Before I get absorbed in Thanksgiving plans I want to share with you the amazing event I was lucky enough to make it to this weekend:
This would be the 2nd annual Chicago Food Film Festival and I got a last minute ticket to the Suck 'n Shuck event. The idea behind this festival is to feature food related short films and literally giving the festival goers a taste of what they see on the screen. It was held at Kendall College and even before the lights dimmed for the films, the organizers delivered on their promise to give us a taste of what the event was all about. While people were arriving and mingling several appetizers were being passed around. The Arancini, breaded and deep fried rice balls served with a mildly spicy aioli, were delicious:
The pulled pork croquettes weren't as picturesque, but they were cooked to perfection and the little cup fit perfectly over my little cup of wine:
I did switch from the wine to the amazing Jasmine Tea Ginger Ale, made by Fresh Ginger Ale. I'm normally not a fan of ginger ale, but they use fresh ginger in theirs and I love jasmine, so I was intrigued and now I'm sold! Next time I'll give Pomegranate and Hibiscus one a try:
The lights dimmed and with a brief intro from George Motz, who directed one of the films being shown and was in charge of the post-viewing festivities, the show was on. Some films were better then others, and of course there were commercials from the sponsors before things got started (with a favorite being this one from Chipotle).
The first film was XXX by Joe Pacheo and Stavros Stavropoulos, a 1 minute "canimated" piece on the private bedroom lives of tuna cans and a rogue can of franks. I tried to find you more information about this film online, but couldn't find anything. The film was cute, so if you feel like digging around a bit, it is definitely worth it.
The second film was called Amor Pulpo by John Craig Ross. It's described as a story of an octopus who caught a boat and came to the city where he met the woman who dreamed him to be, and less poetic but more to the point, it shows how this creature goes from the bottom of the sea to your plate in less then 12 hours. I liked the idea and there were some really beautiful shots, but I thought the film itself was a bit lacking on the story-line. A small taste of the dish served in the film was passed around, but it was lacking in flavor and very chewy.
Next up was Zergut by Natasha Subramaniam and Alisa Lapidus, and tells the story of how the moldy and forgotten foods in the back of the refrigerator rise up against the oppression of the fresh foods residing up in front. It was beautiful and perfectly orchestrated to the moody music used. At one point I got a very unsettling feeling deep in my stomach, almost as if I'd be the one cleaning up the mess when the battle was over. I'm kind of happy no food was served with this one.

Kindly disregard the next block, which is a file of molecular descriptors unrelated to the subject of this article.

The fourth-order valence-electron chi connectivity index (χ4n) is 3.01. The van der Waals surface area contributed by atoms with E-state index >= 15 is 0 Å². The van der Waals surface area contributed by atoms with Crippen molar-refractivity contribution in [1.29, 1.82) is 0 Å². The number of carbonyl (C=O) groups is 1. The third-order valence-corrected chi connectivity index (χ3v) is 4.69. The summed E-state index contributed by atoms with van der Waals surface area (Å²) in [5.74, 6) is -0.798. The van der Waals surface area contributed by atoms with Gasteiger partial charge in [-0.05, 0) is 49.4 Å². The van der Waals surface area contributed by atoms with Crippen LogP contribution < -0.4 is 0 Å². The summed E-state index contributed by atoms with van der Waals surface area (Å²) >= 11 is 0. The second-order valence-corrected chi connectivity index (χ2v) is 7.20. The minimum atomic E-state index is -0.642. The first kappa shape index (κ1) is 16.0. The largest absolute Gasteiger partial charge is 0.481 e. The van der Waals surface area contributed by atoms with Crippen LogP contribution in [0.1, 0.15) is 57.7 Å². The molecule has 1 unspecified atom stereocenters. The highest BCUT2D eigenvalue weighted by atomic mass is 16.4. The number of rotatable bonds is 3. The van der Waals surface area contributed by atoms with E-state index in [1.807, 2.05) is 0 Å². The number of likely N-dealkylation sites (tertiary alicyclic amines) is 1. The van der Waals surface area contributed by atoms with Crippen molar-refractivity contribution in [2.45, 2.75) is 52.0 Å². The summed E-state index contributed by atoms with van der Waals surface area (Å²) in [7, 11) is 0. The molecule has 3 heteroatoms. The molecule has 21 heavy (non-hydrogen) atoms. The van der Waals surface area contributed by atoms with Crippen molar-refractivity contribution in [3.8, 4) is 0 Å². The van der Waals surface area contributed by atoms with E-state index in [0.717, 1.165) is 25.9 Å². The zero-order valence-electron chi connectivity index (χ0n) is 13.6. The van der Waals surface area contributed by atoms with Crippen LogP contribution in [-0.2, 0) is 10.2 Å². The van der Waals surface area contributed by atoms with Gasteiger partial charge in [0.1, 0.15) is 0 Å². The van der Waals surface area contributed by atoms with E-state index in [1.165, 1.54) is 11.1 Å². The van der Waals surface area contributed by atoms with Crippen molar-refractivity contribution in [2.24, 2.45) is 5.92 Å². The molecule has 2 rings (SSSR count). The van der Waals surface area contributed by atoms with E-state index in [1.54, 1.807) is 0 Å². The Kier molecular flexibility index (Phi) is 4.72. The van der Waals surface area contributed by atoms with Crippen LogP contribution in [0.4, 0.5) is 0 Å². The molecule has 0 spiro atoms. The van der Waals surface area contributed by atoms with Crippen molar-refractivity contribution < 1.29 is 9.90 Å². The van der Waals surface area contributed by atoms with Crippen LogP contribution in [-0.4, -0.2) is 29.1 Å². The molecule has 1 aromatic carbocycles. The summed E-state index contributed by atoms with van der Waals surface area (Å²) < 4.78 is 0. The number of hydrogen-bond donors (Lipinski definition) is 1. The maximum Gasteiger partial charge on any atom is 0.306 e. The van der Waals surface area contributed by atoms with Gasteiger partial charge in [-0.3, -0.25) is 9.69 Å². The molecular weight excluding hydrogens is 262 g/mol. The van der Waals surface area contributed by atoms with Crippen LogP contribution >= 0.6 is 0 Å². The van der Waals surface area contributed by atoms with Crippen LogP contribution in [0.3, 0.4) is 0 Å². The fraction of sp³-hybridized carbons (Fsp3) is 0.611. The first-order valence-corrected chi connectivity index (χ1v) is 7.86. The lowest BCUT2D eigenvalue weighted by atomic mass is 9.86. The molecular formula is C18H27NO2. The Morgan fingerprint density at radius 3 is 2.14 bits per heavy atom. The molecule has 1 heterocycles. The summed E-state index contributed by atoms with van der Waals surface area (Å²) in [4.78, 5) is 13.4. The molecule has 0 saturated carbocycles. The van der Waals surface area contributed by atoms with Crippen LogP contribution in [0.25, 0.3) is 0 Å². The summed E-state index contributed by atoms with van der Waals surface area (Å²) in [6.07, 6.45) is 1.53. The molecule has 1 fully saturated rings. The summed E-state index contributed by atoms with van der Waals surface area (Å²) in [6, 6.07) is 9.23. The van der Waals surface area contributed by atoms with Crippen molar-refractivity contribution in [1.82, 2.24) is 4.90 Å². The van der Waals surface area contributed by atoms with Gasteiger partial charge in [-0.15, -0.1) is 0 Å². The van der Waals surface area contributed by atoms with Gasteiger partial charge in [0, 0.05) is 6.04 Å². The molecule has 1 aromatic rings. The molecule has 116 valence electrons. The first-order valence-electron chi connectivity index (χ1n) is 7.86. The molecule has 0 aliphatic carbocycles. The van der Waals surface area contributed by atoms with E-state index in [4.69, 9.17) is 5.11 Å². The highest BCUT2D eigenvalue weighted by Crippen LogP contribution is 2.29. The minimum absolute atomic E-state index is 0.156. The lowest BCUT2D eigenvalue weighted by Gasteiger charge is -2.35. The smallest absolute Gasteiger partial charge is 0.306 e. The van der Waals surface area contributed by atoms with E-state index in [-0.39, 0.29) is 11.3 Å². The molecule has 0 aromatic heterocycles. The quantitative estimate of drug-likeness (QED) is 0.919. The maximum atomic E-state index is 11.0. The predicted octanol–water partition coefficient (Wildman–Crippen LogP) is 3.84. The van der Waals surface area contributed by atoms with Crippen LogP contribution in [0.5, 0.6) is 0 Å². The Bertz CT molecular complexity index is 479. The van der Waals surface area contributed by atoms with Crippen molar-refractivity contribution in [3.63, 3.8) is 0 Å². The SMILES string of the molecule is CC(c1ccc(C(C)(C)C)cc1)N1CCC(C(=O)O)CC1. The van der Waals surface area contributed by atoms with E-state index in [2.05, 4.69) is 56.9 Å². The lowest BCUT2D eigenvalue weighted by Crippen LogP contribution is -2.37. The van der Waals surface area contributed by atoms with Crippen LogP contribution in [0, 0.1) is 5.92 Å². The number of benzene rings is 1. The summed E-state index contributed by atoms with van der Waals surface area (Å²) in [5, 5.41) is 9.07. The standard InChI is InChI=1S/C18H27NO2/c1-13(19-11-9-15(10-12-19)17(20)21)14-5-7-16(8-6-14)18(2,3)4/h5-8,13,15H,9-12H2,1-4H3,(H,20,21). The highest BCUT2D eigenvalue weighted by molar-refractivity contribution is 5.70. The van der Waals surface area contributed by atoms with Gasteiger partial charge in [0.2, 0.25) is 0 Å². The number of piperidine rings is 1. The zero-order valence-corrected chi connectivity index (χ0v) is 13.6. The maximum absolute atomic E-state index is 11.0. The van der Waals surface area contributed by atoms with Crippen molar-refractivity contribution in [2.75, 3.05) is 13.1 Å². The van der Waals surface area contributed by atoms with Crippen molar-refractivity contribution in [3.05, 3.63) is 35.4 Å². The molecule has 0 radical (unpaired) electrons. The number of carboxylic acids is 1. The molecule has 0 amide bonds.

Pastry Paris, which I saw a few years back in book form, made an appearance. The film sets to music a few of the images from the book, which in turn featured several Parisian landmarks in comparison to their doppelganger French pastries. You can take a look at a couple of them over here on Susan Hochbaum's website. With the film little plates of perfectly buttery and crispy Palmiers (french take on an elephant ears) were passed around. There are no pictures of these because the lights stayed off and I ate mine instead of waiting for a photo op.
There was What's Virgin Mean?, by Michael Davies, which was a funny little take on "the question" that kids ask. It was cute and you should check it out if you've got two minutes.
Fine Cooking magazine submitted a little video called Dinner for Two, which was essentially a how-to video on making a Valentine's Dinner for two, including a salad, vodka spiked lobsters and chocolate pots de creme. Little portions of the latter were passed around for us to try, but again there was no light for taking pictures.
The last film of the evening was The Mud and the Blood, directed by George Motz, told a story about collecting and roasting oysters in the Lowcountry of South Carolina. It was interesting to see how oysters live and grow, plus how loyal the locals are to their harvest.
After the films were over everyone was invited outside for an old fashioned Southern Oyster Boil, hosted by George Motz and his family who brought bags and bags of the very oysters we just learned about, set up a few fire pits outside and steamed them under wet burlap sacks, same as they do back home. I took a million pictures of the process and this being my first boil of any variety, I had a blast shucking oysters, drinking Jameson cocktails, and listening to the live band they brought in for this event.
One of the hosts showing us how to shuck oysters, being careful not to cut ourselves on the sharp shells and instructing us to toss the empties into the holes in the middle of the tables, set up just for this occasion.
I've never had steamed oysters before this, but they were amazing! Not cooked all the way, but slightly warmed through, just to make opening the shells easier, they still had that slippery texture of your regular half-shell variety, but were amazingly flavorful and salty. If you closed your eyes, you could believe you were right there on the coast breathing in the salty breeze.
I took way too many shots of the steaming oysters, but outside, with the Chicago skyline in the background and the steam rolling off in waves and the intoxicating smells of salty oysters and the wood logs burning underneath was irresistible.
As the oysters finished cooking, the hosts would fill up shovels of them and toss them onto the tables surrounded by eager diners wielding knives.
Making a mess hasn't been this much fun in a long time...and not just because I wouldn't be the one to clean it up.
I will definitely be looking for this event next year to see what amazingness they come up with.